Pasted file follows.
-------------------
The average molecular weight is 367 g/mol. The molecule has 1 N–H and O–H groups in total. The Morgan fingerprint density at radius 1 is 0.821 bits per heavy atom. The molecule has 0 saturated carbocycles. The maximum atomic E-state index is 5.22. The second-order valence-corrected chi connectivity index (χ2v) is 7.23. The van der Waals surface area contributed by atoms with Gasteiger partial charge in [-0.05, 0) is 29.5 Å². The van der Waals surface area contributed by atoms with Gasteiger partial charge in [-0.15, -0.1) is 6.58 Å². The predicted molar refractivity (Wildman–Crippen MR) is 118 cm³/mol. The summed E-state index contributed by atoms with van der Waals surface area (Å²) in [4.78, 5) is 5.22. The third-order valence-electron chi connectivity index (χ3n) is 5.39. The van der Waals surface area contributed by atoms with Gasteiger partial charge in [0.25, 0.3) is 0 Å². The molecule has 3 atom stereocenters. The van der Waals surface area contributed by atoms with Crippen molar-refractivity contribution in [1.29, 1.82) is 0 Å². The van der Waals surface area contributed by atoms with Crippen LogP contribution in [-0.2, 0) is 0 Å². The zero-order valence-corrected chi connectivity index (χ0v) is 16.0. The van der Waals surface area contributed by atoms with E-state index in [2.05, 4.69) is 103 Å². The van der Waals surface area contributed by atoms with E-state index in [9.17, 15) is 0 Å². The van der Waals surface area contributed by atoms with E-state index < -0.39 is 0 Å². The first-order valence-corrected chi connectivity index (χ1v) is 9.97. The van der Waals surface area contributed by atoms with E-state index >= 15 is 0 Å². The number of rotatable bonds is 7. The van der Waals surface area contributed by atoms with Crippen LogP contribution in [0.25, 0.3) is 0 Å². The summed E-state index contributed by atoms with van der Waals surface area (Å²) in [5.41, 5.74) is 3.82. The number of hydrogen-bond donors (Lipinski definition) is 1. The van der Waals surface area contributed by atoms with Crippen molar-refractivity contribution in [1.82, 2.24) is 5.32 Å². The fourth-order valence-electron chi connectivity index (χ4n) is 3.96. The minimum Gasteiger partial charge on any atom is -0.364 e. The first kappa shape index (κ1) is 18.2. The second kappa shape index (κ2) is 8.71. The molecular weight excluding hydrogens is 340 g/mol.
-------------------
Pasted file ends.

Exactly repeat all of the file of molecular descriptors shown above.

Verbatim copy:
The average molecular weight is 367 g/mol. The molecule has 1 N–H and O–H groups in total. The Morgan fingerprint density at radius 1 is 0.821 bits per heavy atom. The molecule has 0 saturated carbocycles. The maximum atomic E-state index is 5.22. The second-order valence-corrected chi connectivity index (χ2v) is 7.23. The van der Waals surface area contributed by atoms with Gasteiger partial charge in [-0.05, 0) is 29.5 Å². The van der Waals surface area contributed by atoms with Gasteiger partial charge in [-0.15, -0.1) is 6.58 Å². The predicted molar refractivity (Wildman–Crippen MR) is 118 cm³/mol. The summed E-state index contributed by atoms with van der Waals surface area (Å²) in [4.78, 5) is 5.22. The third-order valence-electron chi connectivity index (χ3n) is 5.39. The van der Waals surface area contributed by atoms with Gasteiger partial charge in [0.25, 0.3) is 0 Å². The molecule has 3 atom stereocenters. The van der Waals surface area contributed by atoms with Crippen molar-refractivity contribution in [1.29, 1.82) is 0 Å². The van der Waals surface area contributed by atoms with Crippen LogP contribution in [-0.2, 0) is 0 Å². The zero-order valence-corrected chi connectivity index (χ0v) is 16.0. The van der Waals surface area contributed by atoms with E-state index in [2.05, 4.69) is 103 Å². The van der Waals surface area contributed by atoms with E-state index in [9.17, 15) is 0 Å². The van der Waals surface area contributed by atoms with E-state index < -0.39 is 0 Å². The first-order valence-corrected chi connectivity index (χ1v) is 9.97. The van der Waals surface area contributed by atoms with E-state index >= 15 is 0 Å². The number of rotatable bonds is 7. The van der Waals surface area contributed by atoms with Crippen LogP contribution in [0.25, 0.3) is 0 Å². The summed E-state index contributed by atoms with van der Waals surface area (Å²) in [5.41, 5.74) is 3.82. The number of hydrogen-bond donors (Lipinski definition) is 1. The van der Waals surface area contributed by atoms with Crippen molar-refractivity contribution in [1.82, 2.24) is 5.32 Å². The fourth-order valence-electron chi connectivity index (χ4n) is 3.96. The minimum Gasteiger partial charge on any atom is -0.364 e. The first kappa shape index (κ1) is 18.2. The second kappa shape index (κ2) is 8.71. The molecular weight excluding hydrogens is 340 g/mol.